According to specialist NGOs, such as Oxfam and Reclaim Finance, although no bank is perfect, some institutions offer credible guarantees of their willingness to respond to the climate emergency, such as La Nef, Crédit Coopératif and La Banque Postale in France. The NEF, for example, would only finance projects with a neutral and positive impact, particularly those involving renewable energy and organic farming. Crédit Coopératif would serve the social and solidarity economy by supporting companies and organisations involved in the real economy.
Some large banks such as Crédit Mutuel are also gradually making the ecological transition. It is currently the only French bank to publish the entire carbon footprint of its credit portfolio as well as the breakdown of its carbon footprint by sector of activity. In addition, in October 2020, the bank also committed to reducing the carbon footprint of its corporate portfolio by 15% by 2023. While there is still a long way to go, these announcements show a degree of progress. (7)
Triodos Bank has become one of the most sustainable banks in the world by implementing extensive minimum standards for the companies it invests in and thus excluding fossil fuel companies and favouring renewable energies. It has been a certified B Corp since 2015 and is a member of the Global Alliance for Banking on Values. (8)
La Banque Postale
The UBS was given the highest overall sustainability rating amongst the 15 biggest Swiss retail banks in a 2020/2021 study by WWF Switzerland. It was the only bank in the study to score above-average marks across all the elements of corporate governance, savings, investments and pension provision, and loans and financing. (11)
Alternative Bank Switzerland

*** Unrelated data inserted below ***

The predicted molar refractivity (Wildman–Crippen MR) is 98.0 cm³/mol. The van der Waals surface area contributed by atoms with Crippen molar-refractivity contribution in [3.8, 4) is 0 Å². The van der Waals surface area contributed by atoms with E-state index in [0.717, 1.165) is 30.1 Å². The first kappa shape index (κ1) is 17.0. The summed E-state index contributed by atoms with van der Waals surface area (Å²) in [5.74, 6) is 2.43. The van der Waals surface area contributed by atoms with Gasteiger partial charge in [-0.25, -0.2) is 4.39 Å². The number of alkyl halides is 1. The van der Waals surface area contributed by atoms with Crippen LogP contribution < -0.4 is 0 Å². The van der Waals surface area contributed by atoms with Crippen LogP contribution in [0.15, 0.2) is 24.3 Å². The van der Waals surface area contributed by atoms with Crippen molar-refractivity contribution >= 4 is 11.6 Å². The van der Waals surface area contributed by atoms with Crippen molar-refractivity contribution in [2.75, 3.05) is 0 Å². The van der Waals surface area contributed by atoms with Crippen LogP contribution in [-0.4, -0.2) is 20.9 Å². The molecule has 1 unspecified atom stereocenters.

The business activities of Alternative Bank Schweiz AG are strongly oriented to furthering the common good, humanity and the natural world. Founded in 1990, ABS has total assets of more than CHF 2.2 billion and over 42,000 customers. As a socially and environmentally responsible bank, it emphasises its ethical principles and appears to be moving away from the priority ‘maximising profits’ above all else. (12)
Tools and good practices
Bank change (change de banque)
Understand the link between finance and climate and evaluate different French banks (in French)Read here
Online bank account carbon footprint calculator
By Oxfam France (in French)Read here
Coal policy tool
Analysing the coal policies of financial institutions, by Reclaim FinanceBrowse here
Oil and gas policy tracker
Tracking policies to restrict support to the oil and gas industry, as well as detecting loopholes and flaws to ensure the financial sector is effectively contributing to the 1.5°C climate goal, by Reclaim FinanceBrowse here
How to pick a bank on a dying planet
Eight questions to ask your bank in 2022. Is your bank hurting or helping the planet? Here’s how to find outRead here
Resources for moving your money to a greener bank
By stopthemoneypipelineRead here
Fossil free banking options in the USA
A tool developed by Bank for Good to find a bank, credit union, or other financial institution that does not fund fossil fuelRead here
Find a socially & environmentally responsible credit card
A list of American socially and environmentally responsible credit cards, made by Green AmericaRead here
Choose your bank guide
By Les Amis de la Terre FranceRead here
To go further
Investments and pension funds
(1) 20 Minutes, Climat : L’épargne est-elle un poids lourd de notre empreinte carbone ?, 2022. In French. Read here.
(2) Banking on Climate Chaos, Fossil Fuel Finance Report 2022. Read here.
(3) Sustainability in the Swiss Retail Banking Sector: WWF Rating of the Swiss Retail Banking Sector 2020/2021, WWF Switzerland 2021. Read here.
(4) Oxfam France, Comment les banques françaises aggravent les changements climatiques, 2022. In French. Read here.
(5) ICRC Annual Report 2021: Facts and Figures, Read here.
(6) Change de banque. In French. Read here.
(7) Oxfam France, Comment les banques françaises aggravent les changements climatiques, 2022. In French. Read here.
(8) Triodos Bank, ‘Our minimum standards provide the boundaries on what we finance’. Read here.
(9) Banking on Climate Chaos, Fossil Fuel Finance Report 2022. Read here.
(10) La Banque Postale, ‘La Banque Postale is stepping up its decarbonisation strategy’. Read here.
(11) Sustainability in the Swiss Retail Banking Sector: WWF Rating of the Swiss Retail Banking Sector 2020/2021, WWF Switzerland 2021. Read here.
(12) Alternative Bank Switzerland, Exclusion Criteria. In German. Read here.
Cover photo © Tony/Pexels.